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The Happy Catholic: A Summer Resource Guide

We are living in some crazy times. The headlines can be very discouraging to the devout. Suddenly, it seems we are living in a parallel universe where all reality is subjective and objective truth is passé. If it seems like I am talking gibberish, it’s because all the headlines these days are just that: gibberish. I don’t need to go into details because everyone has an opinion and next thing you know, the conversation dives south. I digress. We are one week into the change of season and I think it’s a great time to change up our habits and routines so that we can experience the gift of happiness that Christ offers. Based on the Beatitudes, I have compiled a list of resources that help me when the world gets me down.

magnificat1. Be poor in Spirit: Jesus loved using paradoxes almost as much as he loved parables. He must like it when we cogitate. Here we’re asked to take a path to happiness via humility: recognizing your total dependence on God. I find if I give Him my first moments of the day, then the rest of the day becomes His and I enjoy the day more. It does not mean that the day is easier and free from trial. Rather, it means that I am ready to roll with the punches because I am aware that He’s there to support me and the kingdom of heaven is mine. My go to morning resource is a little daily devotional Jesus Calling by Sarah Young.* When you have a longer time for reading and reflection, I recommend the Magnificat. There, you can access the Word of God according to the liturgical calendar and be lifted in spirit by the some of the most inspired writings of priests, sisters, theologians, mystics, and saints of all time.

2. Be meek: Being meek is such a radical happiness concept. To be meek is less about how we feel internally and more about how we behave. For me the best way to express meekness is to be forgiving. Holding a grudge is the best way to zap your happy. It is an expression of pride which is the opposite of being meek. We all do it, everyday. Ask yourself, who am I mad at today? Make a decision to forgive others as we want to be forgiven. Remember, you will inherit the earth! My go to resource is the confessional. It’s free! Check your church schedule and go at least once per month. Then you can do like Elsa and let it go. I’m sorry if that song is now stuck in your head; better that than a big, stinking hunk of grudge.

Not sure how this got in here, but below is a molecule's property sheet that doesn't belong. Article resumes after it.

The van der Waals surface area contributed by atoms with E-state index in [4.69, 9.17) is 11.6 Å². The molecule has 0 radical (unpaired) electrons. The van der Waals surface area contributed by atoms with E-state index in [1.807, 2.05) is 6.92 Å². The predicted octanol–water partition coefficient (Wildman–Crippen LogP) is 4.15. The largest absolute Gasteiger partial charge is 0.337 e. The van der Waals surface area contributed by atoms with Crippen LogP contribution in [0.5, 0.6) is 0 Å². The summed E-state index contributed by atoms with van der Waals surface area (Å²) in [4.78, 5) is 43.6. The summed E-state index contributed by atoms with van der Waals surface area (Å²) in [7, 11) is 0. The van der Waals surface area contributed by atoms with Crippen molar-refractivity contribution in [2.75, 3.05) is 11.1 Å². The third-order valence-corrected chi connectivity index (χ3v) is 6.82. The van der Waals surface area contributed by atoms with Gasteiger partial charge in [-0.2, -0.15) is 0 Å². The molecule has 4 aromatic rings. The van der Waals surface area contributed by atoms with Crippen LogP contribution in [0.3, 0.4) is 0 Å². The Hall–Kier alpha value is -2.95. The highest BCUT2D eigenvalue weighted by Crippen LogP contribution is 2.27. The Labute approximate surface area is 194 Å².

3. Be mournful: Who said what? How does this make us happy? Slow down. Breath. The kind of mourning Christ is referring to is sadness for what makes him sad. Be heartbroken by hate. Be woebegone by godlessness. Be crestfallen by consumerism. Let the tears flow. It’s cathartic. My go to resource for mournful contemplation is listening to the music of Audrey Assad. Create an Audrey Assad playlist and let the sorrow for the sins of this world seep into your soul. Start with I Shall Not Want. Find your spirit surprisingly comforted when you allow yourself to be free from the fraudulent joy of worldly pleasures. Keep your spirit keen to what matters by adding Matt Maher, Chris Tomlin, and Hillsong UNITED to your playlist. Let these artists provide the soundtrack to your daily duties. When I want to join my suffering to Christ in a pro-active and contemplative way, I practice SoulCore. It’s a contemporary core workout that pairs the rosary with exercise.